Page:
Mountcastle, at 24 and a longtime top prospect, probably has the longest leash of the four after slashing a palatable .255/.309/.487 with 33 home runs and 89 RBIs in 586 plate appearances. He has now been 16 percent better than average with the stick by measure of wRC+ in 726 career plate appearances in the majors. That’s a promising chunk of action for Mountcastle, though the bar will be set high since he does not add much value with his glove.
Mateo, Urias, and Gutierrez are more place holders than long-term pieces. Mateo is the youngest, and he will turn 27 in June of 2022. Urias as been the most productive of the bunch, as the 27-year-old has hit an impressive .286/.365/.425 in 323 plate appearances over two seasons since being claimed off waivers from the Cardinals. Urias should feel secure in his roster spot, as his ability to move around the infield makes the right-handed hitter a pretty ideal fit as a fringe starter/utility type. That might be the ceiling for Mateo and Richie Martin, Urias’ theoretical backup at short, who hasn’t shown enough bat to stick it in the majors (.214/.343/.348 in 134 plate appearance in the minors last year).
They can’t all be tenth men, however, which is where a free agent or two could make sense for Baltimore. Their prospect lists aren’t real deep in terms of infielders nearing the majors, outside of Jahmai Jones, a former Angels’ prospect acquired last February for Alex Cobb. Jones hit alright in the minors this season (.251/.343/.445), but the numbers aren’t so flashy as to block the acquisition of a potential free agent. They recently added Lucius Fox from the Royals to join this pool of potential infielders.
Of course, this is all speculation, as Elias has yet to show a willingness to spend in free agency since taking over in November 2018. To be fair, there has been little reason to spend on a team destined for the AL East basement. Given that they are a near certainty to finish in the basement again in 2022, it may be a year or two early for Elias to open up the pocketbook.
Elias’ challenge, after all, is unique for a rebuild given the incline of the climb they face in their division. The Red Sox nearly made the World Series, the Blue Jays are just beginning an era of presumed prosperity, the Rays have a farm system that should keep them in contention for the next half decade, and the last time the Yankees had a losing season was the year Derek Jeter made his MLB debut. In that climate, the Orioles aren’t likely to luck into a playoff spot.
Still, if Mullins’ breakout is real and Rutschman has the type of 2022 that dreams are made of, the Birds will have long-term answers at the two toughest positions to fill. The third position on that list – shortstop – happens to have a robust collection of talent available in free agency this season. It’s not super likely that the Orioles will reel in Carlos Correa or Corey Seager, but they could be players at the tail end of that market, especially if the jobs dry up elsewhere and someone like Javier Baez begins to consider a short-term make-good kind of offer. Speculatively speaking, there’s also a potentially robust secondary market on the trade block, should they want to make a move for someone like Paul DeJong, whose contract should make him an easy get in terms of the talent return.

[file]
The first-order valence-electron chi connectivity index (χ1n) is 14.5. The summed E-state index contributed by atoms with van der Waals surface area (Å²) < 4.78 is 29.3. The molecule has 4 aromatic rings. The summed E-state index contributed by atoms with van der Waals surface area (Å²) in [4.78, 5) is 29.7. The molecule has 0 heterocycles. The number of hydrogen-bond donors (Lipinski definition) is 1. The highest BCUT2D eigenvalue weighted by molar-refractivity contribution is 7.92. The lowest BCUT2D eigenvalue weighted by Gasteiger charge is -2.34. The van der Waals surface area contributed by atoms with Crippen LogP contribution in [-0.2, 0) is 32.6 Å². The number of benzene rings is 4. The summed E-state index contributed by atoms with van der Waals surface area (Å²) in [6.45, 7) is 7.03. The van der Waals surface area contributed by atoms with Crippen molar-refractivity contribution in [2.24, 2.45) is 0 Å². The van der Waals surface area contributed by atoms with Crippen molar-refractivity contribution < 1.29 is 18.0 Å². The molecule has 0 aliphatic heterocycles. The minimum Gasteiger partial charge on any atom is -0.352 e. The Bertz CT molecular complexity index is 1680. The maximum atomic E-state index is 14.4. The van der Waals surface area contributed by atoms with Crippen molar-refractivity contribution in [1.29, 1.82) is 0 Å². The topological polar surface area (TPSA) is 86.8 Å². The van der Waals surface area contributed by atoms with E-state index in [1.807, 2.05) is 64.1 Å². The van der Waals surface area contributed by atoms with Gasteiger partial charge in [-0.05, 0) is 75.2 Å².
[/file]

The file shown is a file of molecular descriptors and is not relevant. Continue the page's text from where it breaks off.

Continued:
Elias could also look to the hot corner, though there aren’t as many appealing options after Kris Bryant and Chris Taylor. The same can be said for second base. At the very least, Baltimore could look to make the type of addition they’ve made in recent seasons, bringing in a veteran on a short-term deal in the mold of Freddy Galvis, keeping one eye on flipping them at the deadline.
Jose Iglesias, Cesar Hernandez, Josh Harrison, Leury Garcia, Jonathan Villar, Matt Duffy, or Marwin Gonzalez might merit consideration for that kind of deal. Former Mariner Shed Long is a textbook target as a former top prospect who is still relatively young at 26 years old.
Galvis’ one-year, $1.5M deal was the only major league contract Elias handed out last offseason, and until we see otherwise, that’s probably the level of dealing that we can expect from Elias.
There’s even less likely to be a splashy free agent pitcher making his new home in Baltimore, though the O’s ought to at least explore the middle of the market.
One of Elias’ trademarks in recent seasons has been acquiring enough low-cost, quad-A-type arms to keep their farmhands fresh. He hasn’t wanted to rush any of their pitching prospects through the system, and that means having enough talent on hand to survive a full 162-game season.
Players like Bruce Zimmermann, Zac Lowther, Dean Kremer, and Keegan Akin give the Orioles options for the rotation, but only Means has a rotation spot on lockdown. The others not only could be bumped from the rotation, but they have options remaining as well.
Paul Fry, Dillon Tate, Rule 5 pick Tyler Wells, southpaw Tanner Scott and breakout righty Cole Sulser did enough to earn bullpen seats next year, but there’s definitely room for an addition or two beyond that group.
The Orioles aren’t breaking any doors down yet to get out of the AL East basement, but there is intrigue at the top of Baltimore’s roster for the first time in years. Rutschman is the type of two-way talent that can change the course of a franchise, but when he arrives, the ticking clock starts, too.